On October 6, 1884, Secretary of the Navy William E. Chandler signed official General Order 325, which stated in part: “A college is hereby established for an advanced course of professional study for naval officers, to be known as the Naval War College.”
Earlier this year, Evan Wilson, Assistant Professor in the John B. Hattendorf Center for Maritime Historical Research, published an account of the history of the U.S. Naval War College in Sea History Magazine.
Wilson writes, “Notably, the Naval War College was not designed to train young naval officers in the basics of their profession—that was the job of the Naval Academy in Annapolis, and navies had been educating officer trainees like that for centuries. Before Luce, there did not exist a plan for educating midlevel officers for the challenges of high command as admirals. Luce’s idea was to broaden their minds so that they could tackle the great questions of war and peace. He was one of the founding fathers of what today we call Professional Military Education, often abbreviated PME. What Luce wanted was a place for mid-career officers to uncover the principles of war and strategy; most of all, he wanted a place where officers had an opportunity to think.”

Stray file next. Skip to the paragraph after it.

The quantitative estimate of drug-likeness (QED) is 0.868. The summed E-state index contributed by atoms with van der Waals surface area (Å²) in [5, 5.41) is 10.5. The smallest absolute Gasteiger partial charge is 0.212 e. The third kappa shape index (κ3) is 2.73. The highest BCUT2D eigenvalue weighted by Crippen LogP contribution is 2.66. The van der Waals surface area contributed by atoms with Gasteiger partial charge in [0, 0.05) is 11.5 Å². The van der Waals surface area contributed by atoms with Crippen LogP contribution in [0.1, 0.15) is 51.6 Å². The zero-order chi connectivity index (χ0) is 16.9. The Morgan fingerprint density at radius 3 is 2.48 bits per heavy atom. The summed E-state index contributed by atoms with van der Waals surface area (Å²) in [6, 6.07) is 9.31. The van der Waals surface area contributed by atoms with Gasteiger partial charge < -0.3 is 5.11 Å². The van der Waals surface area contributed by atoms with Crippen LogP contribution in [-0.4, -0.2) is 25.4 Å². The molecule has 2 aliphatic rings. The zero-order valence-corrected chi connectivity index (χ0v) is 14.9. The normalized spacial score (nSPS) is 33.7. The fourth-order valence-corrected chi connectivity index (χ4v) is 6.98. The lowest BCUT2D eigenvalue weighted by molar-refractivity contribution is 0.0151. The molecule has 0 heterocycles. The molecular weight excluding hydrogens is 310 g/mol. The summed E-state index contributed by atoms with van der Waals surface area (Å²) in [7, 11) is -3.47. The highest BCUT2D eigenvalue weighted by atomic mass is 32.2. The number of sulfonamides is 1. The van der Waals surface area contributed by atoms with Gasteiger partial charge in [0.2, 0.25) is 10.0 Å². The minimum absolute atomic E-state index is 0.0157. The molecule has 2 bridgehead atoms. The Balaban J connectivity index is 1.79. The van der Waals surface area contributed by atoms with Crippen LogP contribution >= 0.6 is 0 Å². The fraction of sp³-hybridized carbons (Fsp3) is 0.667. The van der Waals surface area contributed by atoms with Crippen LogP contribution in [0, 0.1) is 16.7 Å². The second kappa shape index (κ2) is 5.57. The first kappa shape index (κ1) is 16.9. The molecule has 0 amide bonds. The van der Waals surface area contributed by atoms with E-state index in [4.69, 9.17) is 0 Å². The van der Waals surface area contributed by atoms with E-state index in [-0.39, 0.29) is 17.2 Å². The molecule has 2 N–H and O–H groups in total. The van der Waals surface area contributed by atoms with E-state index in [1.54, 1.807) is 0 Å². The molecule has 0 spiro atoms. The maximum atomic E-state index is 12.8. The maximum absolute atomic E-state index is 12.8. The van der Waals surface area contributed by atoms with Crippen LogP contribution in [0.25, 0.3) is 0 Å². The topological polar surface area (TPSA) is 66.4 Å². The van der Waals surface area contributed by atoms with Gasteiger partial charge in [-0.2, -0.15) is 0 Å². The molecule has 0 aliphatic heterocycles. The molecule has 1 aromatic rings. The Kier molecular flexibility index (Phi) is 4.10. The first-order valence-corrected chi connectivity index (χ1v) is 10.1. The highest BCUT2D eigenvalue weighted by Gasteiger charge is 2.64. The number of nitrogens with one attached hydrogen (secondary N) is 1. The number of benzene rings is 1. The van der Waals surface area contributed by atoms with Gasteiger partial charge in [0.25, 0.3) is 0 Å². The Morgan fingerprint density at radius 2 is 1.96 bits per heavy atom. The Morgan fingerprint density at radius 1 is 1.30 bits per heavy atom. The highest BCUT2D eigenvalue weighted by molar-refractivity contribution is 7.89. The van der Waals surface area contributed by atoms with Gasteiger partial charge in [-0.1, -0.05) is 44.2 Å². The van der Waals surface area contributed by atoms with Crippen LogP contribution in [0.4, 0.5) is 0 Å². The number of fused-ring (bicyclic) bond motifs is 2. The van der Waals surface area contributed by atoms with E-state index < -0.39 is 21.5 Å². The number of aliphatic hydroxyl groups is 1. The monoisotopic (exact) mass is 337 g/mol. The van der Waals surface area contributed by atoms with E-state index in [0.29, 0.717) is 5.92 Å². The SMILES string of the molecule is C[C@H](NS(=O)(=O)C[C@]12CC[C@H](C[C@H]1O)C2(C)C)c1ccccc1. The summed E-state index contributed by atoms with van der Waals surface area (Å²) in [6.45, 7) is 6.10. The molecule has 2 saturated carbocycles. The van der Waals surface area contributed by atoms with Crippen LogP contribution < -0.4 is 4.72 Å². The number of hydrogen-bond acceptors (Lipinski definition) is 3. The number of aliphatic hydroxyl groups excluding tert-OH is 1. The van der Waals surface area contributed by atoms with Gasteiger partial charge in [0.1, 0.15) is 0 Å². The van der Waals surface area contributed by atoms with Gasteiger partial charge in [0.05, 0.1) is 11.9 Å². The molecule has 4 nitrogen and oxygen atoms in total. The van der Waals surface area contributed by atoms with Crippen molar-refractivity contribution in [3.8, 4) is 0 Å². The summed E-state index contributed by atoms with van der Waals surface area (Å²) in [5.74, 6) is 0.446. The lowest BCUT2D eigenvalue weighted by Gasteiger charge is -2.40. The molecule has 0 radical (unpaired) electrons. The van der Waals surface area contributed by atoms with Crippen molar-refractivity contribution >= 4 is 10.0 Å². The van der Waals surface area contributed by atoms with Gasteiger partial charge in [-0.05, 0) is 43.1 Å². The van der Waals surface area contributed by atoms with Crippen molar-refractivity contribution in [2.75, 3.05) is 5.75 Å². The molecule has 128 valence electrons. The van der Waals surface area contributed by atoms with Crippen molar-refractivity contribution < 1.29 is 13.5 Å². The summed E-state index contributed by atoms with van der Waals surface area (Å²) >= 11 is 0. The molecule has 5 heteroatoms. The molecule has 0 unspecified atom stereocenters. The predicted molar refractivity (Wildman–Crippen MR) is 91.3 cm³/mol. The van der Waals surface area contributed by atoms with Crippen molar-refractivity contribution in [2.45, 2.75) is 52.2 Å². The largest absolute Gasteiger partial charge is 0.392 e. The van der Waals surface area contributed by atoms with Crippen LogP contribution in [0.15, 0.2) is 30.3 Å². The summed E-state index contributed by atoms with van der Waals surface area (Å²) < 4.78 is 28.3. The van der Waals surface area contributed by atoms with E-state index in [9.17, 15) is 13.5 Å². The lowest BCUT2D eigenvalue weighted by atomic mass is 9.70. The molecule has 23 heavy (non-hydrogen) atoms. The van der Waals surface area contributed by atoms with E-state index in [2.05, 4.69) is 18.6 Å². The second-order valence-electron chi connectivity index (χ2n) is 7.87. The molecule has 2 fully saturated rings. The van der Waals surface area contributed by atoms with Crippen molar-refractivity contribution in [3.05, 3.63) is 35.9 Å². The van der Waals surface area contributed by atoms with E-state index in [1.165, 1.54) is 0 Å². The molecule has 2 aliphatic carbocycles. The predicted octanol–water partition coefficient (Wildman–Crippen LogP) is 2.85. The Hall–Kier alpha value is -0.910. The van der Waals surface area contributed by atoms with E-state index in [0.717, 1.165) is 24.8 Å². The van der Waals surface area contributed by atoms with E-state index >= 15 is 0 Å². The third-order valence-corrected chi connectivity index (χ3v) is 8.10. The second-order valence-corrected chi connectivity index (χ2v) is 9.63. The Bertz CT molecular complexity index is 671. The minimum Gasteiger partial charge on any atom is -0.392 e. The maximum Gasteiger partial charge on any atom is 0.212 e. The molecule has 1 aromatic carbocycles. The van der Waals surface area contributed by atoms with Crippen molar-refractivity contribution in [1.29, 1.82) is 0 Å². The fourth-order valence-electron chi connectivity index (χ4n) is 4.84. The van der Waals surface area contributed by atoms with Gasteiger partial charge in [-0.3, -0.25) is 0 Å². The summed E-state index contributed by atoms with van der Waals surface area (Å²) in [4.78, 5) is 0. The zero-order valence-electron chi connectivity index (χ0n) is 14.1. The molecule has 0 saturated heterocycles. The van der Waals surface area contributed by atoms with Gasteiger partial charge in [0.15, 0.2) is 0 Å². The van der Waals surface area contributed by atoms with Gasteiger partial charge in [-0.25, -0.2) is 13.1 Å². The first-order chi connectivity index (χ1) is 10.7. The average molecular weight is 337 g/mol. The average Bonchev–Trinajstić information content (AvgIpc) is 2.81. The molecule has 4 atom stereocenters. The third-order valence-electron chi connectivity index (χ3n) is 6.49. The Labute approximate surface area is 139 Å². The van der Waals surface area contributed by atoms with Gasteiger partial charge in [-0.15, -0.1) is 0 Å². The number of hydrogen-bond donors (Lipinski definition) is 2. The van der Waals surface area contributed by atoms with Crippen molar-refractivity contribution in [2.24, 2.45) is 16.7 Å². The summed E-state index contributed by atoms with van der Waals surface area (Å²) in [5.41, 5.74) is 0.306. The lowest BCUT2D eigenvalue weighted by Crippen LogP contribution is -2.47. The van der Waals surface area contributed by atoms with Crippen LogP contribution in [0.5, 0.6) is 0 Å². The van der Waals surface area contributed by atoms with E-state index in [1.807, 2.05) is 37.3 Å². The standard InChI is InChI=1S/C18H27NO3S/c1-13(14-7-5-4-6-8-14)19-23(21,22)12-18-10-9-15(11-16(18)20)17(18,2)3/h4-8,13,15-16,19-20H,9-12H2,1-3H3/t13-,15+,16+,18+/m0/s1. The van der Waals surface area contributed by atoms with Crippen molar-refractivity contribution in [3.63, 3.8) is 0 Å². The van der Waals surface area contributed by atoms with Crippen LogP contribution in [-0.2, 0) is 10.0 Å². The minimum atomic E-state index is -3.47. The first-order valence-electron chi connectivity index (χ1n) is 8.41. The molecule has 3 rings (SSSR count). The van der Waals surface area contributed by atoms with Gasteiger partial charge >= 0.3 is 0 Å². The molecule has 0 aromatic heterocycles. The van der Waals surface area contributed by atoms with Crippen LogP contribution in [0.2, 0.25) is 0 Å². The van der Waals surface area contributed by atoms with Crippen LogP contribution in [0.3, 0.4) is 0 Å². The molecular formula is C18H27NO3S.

To read more: “The U.S. Naval War College” by Evan Wilson, Sea History Magazine. Republished with permission.